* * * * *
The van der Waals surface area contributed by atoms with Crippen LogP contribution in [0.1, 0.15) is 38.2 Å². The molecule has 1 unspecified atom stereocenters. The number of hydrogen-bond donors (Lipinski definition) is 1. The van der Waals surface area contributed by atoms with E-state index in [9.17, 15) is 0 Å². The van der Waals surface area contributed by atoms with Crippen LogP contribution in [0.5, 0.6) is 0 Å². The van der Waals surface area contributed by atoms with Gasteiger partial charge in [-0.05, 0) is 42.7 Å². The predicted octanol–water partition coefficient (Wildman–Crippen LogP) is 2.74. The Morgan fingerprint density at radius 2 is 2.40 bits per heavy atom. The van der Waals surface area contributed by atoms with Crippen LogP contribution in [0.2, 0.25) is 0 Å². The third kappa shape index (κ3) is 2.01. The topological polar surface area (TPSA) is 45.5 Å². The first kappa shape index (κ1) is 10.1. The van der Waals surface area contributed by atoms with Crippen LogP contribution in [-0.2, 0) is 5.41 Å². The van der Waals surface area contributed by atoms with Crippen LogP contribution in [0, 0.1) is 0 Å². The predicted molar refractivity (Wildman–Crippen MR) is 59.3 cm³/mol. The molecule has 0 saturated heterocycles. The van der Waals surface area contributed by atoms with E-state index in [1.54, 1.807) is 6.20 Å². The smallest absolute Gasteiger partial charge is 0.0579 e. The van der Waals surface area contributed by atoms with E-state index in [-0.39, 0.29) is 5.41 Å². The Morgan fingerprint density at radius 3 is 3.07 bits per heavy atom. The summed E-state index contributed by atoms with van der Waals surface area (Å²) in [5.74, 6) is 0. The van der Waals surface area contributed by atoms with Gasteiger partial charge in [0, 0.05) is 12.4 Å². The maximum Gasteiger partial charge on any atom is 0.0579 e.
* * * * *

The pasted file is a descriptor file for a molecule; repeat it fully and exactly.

The van der Waals surface area contributed by atoms with Crippen LogP contribution in [0.1, 0.15) is 38.2 Å². The molecule has 1 unspecified atom stereocenters. The number of hydrogen-bond donors (Lipinski definition) is 1. The van der Waals surface area contributed by atoms with E-state index in [9.17, 15) is 0 Å². The van der Waals surface area contributed by atoms with Crippen LogP contribution in [0.5, 0.6) is 0 Å². The van der Waals surface area contributed by atoms with Gasteiger partial charge in [-0.05, 0) is 42.7 Å². The predicted octanol–water partition coefficient (Wildman–Crippen LogP) is 2.74. The Morgan fingerprint density at radius 2 is 2.40 bits per heavy atom. The van der Waals surface area contributed by atoms with Crippen LogP contribution in [0.2, 0.25) is 0 Å². The third kappa shape index (κ3) is 2.01. The topological polar surface area (TPSA) is 45.5 Å². The first kappa shape index (κ1) is 10.1. The van der Waals surface area contributed by atoms with Crippen LogP contribution in [-0.2, 0) is 5.41 Å². The van der Waals surface area contributed by atoms with Crippen LogP contribution in [0, 0.1) is 0 Å². The predicted molar refractivity (Wildman–Crippen MR) is 59.3 cm³/mol. The molecule has 0 saturated heterocycles. The van der Waals surface area contributed by atoms with E-state index in [1.54, 1.807) is 6.20 Å². The smallest absolute Gasteiger partial charge is 0.0579 e. The van der Waals surface area contributed by atoms with E-state index in [-0.39, 0.29) is 5.41 Å². The Morgan fingerprint density at radius 3 is 3.07 bits per heavy atom. The summed E-state index contributed by atoms with van der Waals surface area (Å²) in [5.74, 6) is 0. The van der Waals surface area contributed by atoms with Gasteiger partial charge in [0, 0.05) is 12.4 Å². The maximum Gasteiger partial charge on any atom is 0.0579 e.